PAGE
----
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Your manuscript has been appropriately revised following the reviewers suggestions.
[# PeerJ Staff Note - this decision was reviewed and approved by Vladimir Uversky, a PeerJ Section Editor covering this Section #]
As you see, all three reviewers are very positive. Reviewer3 has some suggestions of citations that you should add and reviewer 1 has a number of minor suggestions, which you might want to address in a revised manuscript, before it will be finally accepted.
[# PeerJ Staff Note: It is PeerJ policy that additional references suggested during the peer-review process should only be included if the authors are in agreement that they are relevant and useful #]
The article is clearly written, but in places features a somewhat clumsy language. For example I would advise to avoid phrases like "When the 0.2 mM-formed fibril conformation is added" and replace them by something like "When the LCF are added", whereby LCF stands for low concentration fibrils.
Also, the language should be proof read for general grammar, mainly missing articles. Example: “Ability of the same protein to adopt distinct pathogenic conformations” should read “The ability of the same protein to adopt distinct pathogenic conformations”
The structure of the article is clear, there is no superfluous material, and the literature citations are mostly adequate. I would recommend adding one or two references that discuss the existence of secondary nucleation pathways in the case of insulin aggregation, e.g. the work by Fodera et al., J. Phys. Chem. B 2008.
Raw data is provided in an easily accessible form.
The experiments are well described and designed. The research question is also well-defined and a very important one. Secondary nucleation of amyloid fibrils is receiving increased attention in recent years, as the potentially dominant route towards the generation of new aggregates. One of the key questions is whether secondary nucleation is able to propagate structural characteristics of the seed fibrils, as well as in the case of fibril growth, where this has already been demonstrated in multiple studies. The present study addresses this question in a clever way, by exploiting the concentration-dependent polymorphism of insulin aggregation. Despite the fact that the amyloid fibril formation experiments in this study are performed under highly non-physiological conditions, the study is highly relevant for the field of amyloid fibril formation and the link with disease. This is because very little is known about the molecular mechanisms and determinants of fibril surface-catalysed secondary nucleation, and therefore any mechanistic insight gained for any amyloid system is a valuable contribution at the current state of knowledge.
The conclusions of the study are based on the results of three types of experimental characterisations of fibrils: ThT fluorescence intensity (normalised by fibril mass), FT-IR spectroscopic signatures of fibrils and AFM analysis. All three techniques lead to the same conclusions, which makes the results very robust.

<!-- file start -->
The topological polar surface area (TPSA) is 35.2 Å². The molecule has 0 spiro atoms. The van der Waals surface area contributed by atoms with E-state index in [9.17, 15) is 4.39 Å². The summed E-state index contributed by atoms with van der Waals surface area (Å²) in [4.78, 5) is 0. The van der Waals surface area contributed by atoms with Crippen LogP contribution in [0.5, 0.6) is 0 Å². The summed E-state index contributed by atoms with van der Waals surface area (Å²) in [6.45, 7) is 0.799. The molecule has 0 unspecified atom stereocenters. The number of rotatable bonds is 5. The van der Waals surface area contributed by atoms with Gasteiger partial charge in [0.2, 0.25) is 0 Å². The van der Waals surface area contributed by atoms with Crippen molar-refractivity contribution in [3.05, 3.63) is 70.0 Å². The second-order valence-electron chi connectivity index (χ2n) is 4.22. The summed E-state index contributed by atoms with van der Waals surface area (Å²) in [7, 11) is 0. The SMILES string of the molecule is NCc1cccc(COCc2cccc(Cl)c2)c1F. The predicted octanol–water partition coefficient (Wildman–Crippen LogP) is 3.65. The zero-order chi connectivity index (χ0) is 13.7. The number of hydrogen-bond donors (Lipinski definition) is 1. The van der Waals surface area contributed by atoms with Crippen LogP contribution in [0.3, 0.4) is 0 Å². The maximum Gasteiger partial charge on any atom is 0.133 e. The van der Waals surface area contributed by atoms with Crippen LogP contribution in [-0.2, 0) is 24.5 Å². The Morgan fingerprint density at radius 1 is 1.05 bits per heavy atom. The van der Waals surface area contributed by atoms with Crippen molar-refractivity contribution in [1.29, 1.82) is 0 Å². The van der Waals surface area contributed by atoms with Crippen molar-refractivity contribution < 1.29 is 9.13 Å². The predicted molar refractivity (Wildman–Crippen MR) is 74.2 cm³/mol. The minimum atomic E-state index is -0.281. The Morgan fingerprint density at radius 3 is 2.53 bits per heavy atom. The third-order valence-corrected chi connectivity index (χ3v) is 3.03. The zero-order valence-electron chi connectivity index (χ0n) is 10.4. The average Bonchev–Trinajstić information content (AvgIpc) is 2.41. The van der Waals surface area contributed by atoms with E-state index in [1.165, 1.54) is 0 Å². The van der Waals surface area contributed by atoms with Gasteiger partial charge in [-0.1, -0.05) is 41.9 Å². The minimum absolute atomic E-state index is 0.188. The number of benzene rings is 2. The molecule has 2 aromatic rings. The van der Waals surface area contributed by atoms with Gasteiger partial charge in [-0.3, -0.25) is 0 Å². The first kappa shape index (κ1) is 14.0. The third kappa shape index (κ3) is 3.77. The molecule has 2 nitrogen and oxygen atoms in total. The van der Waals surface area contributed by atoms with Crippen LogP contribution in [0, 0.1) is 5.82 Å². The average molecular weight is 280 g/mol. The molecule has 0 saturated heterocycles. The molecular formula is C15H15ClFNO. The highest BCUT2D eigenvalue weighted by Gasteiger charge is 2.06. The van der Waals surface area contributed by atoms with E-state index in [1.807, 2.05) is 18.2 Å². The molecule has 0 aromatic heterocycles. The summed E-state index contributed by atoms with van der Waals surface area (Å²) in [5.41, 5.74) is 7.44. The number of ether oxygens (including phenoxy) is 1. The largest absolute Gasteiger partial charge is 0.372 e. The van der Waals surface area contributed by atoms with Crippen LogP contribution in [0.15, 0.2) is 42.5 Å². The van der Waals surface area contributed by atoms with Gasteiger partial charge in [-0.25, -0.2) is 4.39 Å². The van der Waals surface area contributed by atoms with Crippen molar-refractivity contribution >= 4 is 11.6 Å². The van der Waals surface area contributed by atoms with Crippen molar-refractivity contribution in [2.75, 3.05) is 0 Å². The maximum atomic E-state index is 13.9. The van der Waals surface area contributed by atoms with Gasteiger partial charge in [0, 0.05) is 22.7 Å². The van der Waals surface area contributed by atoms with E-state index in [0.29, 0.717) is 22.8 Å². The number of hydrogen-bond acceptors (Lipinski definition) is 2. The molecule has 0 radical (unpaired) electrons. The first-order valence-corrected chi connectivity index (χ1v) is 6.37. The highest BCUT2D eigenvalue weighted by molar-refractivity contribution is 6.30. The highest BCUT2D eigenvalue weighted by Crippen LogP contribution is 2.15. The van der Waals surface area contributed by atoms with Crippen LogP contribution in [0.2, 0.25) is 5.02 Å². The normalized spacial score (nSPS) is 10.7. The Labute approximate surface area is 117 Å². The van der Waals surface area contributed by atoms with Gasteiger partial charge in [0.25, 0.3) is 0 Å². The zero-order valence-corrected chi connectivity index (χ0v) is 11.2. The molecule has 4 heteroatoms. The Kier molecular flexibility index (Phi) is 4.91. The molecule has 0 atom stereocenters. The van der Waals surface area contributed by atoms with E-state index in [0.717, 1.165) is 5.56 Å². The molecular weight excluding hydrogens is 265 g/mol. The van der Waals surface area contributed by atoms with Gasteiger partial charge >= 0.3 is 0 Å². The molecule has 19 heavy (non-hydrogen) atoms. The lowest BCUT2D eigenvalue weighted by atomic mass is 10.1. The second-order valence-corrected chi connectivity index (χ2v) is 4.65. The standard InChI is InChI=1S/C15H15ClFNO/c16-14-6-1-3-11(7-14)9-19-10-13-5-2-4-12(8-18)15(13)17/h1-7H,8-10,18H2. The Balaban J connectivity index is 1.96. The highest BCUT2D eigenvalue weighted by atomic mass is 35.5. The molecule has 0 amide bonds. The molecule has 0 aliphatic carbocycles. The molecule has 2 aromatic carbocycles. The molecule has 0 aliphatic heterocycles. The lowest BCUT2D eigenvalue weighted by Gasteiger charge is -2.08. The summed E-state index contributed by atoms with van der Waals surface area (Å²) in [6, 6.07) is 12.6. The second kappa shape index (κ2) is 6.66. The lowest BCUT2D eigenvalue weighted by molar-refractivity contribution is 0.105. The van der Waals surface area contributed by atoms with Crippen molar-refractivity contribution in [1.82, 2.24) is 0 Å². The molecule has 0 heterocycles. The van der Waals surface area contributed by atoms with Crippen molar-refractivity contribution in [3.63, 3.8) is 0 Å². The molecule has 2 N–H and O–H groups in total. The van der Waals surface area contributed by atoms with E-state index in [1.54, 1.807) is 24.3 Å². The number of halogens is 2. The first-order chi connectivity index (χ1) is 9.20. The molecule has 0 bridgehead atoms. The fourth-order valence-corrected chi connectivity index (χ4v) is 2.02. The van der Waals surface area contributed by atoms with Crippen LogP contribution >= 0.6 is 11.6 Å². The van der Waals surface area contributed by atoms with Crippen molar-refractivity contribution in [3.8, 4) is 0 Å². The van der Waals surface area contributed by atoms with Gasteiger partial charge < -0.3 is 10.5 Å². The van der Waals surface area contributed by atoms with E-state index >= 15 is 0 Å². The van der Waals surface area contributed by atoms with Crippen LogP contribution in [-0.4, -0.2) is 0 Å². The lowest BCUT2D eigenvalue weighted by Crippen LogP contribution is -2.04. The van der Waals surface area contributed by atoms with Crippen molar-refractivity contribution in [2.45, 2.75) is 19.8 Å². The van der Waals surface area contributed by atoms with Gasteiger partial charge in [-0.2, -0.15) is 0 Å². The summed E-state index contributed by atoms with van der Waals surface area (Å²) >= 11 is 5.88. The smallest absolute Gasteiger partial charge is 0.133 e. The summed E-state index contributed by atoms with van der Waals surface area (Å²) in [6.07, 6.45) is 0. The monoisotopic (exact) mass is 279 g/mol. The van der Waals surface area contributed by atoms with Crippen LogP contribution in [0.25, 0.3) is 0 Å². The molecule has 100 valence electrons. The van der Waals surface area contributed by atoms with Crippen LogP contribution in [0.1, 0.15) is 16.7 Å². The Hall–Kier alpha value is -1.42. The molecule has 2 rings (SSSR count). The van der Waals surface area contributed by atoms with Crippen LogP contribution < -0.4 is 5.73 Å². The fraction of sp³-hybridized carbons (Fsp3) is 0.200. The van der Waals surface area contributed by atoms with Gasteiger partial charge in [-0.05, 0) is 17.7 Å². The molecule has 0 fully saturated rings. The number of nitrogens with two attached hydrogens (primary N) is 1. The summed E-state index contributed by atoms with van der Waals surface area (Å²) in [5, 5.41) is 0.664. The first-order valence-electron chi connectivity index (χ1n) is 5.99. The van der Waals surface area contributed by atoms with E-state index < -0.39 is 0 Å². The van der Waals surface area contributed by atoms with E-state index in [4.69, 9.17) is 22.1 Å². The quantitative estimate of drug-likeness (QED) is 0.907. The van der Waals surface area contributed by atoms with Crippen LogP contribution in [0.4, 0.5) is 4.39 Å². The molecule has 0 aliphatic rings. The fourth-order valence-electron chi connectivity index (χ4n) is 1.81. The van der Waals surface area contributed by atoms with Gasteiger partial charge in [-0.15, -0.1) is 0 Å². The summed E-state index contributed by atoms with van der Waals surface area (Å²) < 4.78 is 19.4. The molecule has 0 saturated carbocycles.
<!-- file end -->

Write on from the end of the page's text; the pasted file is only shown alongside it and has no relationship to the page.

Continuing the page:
Overall, the study leaves no significant doubts as to the validity of the findings. I just have a few minor suggestions that might improve it further:
1) It would help to have also the unseeded data plotted in Figure 3, in order to help visualise the degree of seeding achieved by the lowest employed seed concentrations.
2) For the FT-IR and ThT experiments, it support the conclusions if the authors measured the degree of completion of the aggregation reaction at the plateau, at least in some select cases. With that I mean that the authors should centrifuge the samples and quantify the concentration of soluble insulin in the supernatant. This is in principle necessary before the authors can normalise the ThT signal by fibril mass. It needs to be shown that the sample converts (near) quantitatively into fibrils.
3) It would also help to show an FT-IR spectrum of monomer, such that it can be established that the differences in the observed FT-IR spectra between high and low concentration fibrils do not stem from different monomer contributions.
The manuscript is clearly written and the authors findings are well explained
Some references should be cited:
On line 32-33: Doig AJ et al. ACS Chem Neurosci. 2017:1435-1437; Nasica-Labouze J et al. Chem Rev. 2015 May 13;115(9):3518-63; Man VH et al. J Phys Chem B. 2017 Jun 22;121(24):5977-5987.
On line 37: Nguyen PH et al. J Phys Chem B. 2014 Jan 16;118(2):501-10; Pellarin R et al. J Am Chem Soc. 2010 Oct 27;132(42):14960-70.
Later in the discussion: Scheidt T et al. Sci Adv. 2019 Apr 17;5(4):eaau3112; Törnquist M,
et al. Chem Commun (Camb). 2018 Aug 2;54(63):8667-8684; Bunce SJ et al.
Sci Adv. 2019 Jun 21;5(6):eaav8216.
interesting and novel results are well identified.
The authors report a nice experimental study on the aggregation kinetics of insulin.
My only comments is to cite the references of litterature that I have reported.
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